“This is a two-way process. It is partially about showing off some of the items in Sheffield’s public collections of artefacts but also about asking people to come forward and suggest objects which they think make the city special. That could be a building, it could be something they see or use every day or it could even be an object they 
have at home which they think tells a story the city should know.”

Suggestions already made include pocket knives, grinders wheels and the Paternoster lift at the Arts Tower. “Although there might be some logistical problems getting that to an exhibition,” admits Claire Starkie, curator of decorative arts at Museums Sheffield.

Organisers have already held a series of pop-up events in which the public were asked to nominate suggestions. Several more will take place before volunteers are asked to join a steering group to decide on the final 10 next spring. The exhibition will run for six months from May 10.

“If it goes well, we would love to do this on a bigger scale of 100 objects,” says Sian Brown, curatorial services manager with Museums Sheffield. “That would be a huge undertaking and need significant funding but we’re sure it would be popular.”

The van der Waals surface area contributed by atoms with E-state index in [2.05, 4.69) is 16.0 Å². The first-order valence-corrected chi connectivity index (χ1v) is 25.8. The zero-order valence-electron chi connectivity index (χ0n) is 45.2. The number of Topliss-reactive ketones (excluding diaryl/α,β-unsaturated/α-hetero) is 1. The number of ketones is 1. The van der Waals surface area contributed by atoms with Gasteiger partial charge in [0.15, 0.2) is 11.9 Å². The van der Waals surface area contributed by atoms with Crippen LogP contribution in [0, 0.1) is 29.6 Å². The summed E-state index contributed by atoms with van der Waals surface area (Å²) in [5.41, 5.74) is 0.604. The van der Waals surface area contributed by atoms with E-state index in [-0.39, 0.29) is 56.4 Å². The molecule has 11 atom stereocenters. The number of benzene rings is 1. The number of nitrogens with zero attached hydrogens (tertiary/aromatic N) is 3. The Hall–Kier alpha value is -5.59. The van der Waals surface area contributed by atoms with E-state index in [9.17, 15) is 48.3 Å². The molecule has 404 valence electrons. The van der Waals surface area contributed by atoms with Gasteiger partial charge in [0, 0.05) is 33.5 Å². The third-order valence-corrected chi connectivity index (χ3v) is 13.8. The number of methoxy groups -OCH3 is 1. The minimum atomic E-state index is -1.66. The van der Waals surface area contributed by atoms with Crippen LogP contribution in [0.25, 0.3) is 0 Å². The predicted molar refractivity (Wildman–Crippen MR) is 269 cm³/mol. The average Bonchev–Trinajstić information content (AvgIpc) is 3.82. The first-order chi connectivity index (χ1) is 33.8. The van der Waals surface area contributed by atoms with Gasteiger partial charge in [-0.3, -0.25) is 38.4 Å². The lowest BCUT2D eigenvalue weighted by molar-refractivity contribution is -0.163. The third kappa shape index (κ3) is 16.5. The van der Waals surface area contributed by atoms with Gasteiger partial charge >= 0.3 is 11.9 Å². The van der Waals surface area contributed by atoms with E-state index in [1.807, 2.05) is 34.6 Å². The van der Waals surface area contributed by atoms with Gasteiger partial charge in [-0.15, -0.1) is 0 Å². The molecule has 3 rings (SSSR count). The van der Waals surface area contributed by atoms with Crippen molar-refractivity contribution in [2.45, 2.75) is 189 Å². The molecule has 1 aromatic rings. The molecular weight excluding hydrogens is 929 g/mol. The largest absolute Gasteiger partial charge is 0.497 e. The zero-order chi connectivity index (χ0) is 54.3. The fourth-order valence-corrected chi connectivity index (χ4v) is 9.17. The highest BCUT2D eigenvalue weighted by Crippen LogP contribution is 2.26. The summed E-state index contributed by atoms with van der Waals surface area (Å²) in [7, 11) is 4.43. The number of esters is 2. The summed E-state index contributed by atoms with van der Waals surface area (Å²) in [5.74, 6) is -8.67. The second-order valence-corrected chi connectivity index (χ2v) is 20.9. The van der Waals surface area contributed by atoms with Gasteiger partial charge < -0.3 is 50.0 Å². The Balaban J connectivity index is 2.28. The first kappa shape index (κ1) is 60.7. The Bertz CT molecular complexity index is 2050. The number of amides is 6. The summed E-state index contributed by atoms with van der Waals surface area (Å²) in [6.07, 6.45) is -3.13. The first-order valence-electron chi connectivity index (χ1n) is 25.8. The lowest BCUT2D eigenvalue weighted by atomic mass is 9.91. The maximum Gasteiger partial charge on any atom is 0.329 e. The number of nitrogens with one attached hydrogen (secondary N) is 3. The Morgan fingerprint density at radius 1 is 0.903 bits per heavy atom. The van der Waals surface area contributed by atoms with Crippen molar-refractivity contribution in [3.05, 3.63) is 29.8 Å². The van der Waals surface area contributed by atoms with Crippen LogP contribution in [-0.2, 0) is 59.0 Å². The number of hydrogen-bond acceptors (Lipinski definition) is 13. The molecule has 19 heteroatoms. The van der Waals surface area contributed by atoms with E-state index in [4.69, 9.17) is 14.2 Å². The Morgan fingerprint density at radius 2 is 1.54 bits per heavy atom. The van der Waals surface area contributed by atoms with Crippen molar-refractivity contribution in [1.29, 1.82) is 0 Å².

To get involved, visit www.sheffield100objects.org

What object do you think should be included? Email colin.drury@thestar.co.uk or Tweet: @colin_ _drury

My View by Colin Drury

THE first problem with trying to tell the history of a city in 10 objects, of course, is that it’s impossible. Hundreds of years and thousands of heartbeats can’t be hammered down to two handfuls of artefacts.

The second problem is the realisation that, since this is Sheffield, you probably only really have nine spaces up for grabs – a bottle of Henderson’s (ONE) being an automatic inclusion unless you want rioting in the streets.

But once you’ve acknowledged those issues and decided it would be kind of funto do anyway, where do you begin?

Perhaps by gathering a crack team of assorted experts to discuss and debate what might make the list. Except The Star didn’t want to pre-empt the current public consultation. So, I was asked to mouth off instead.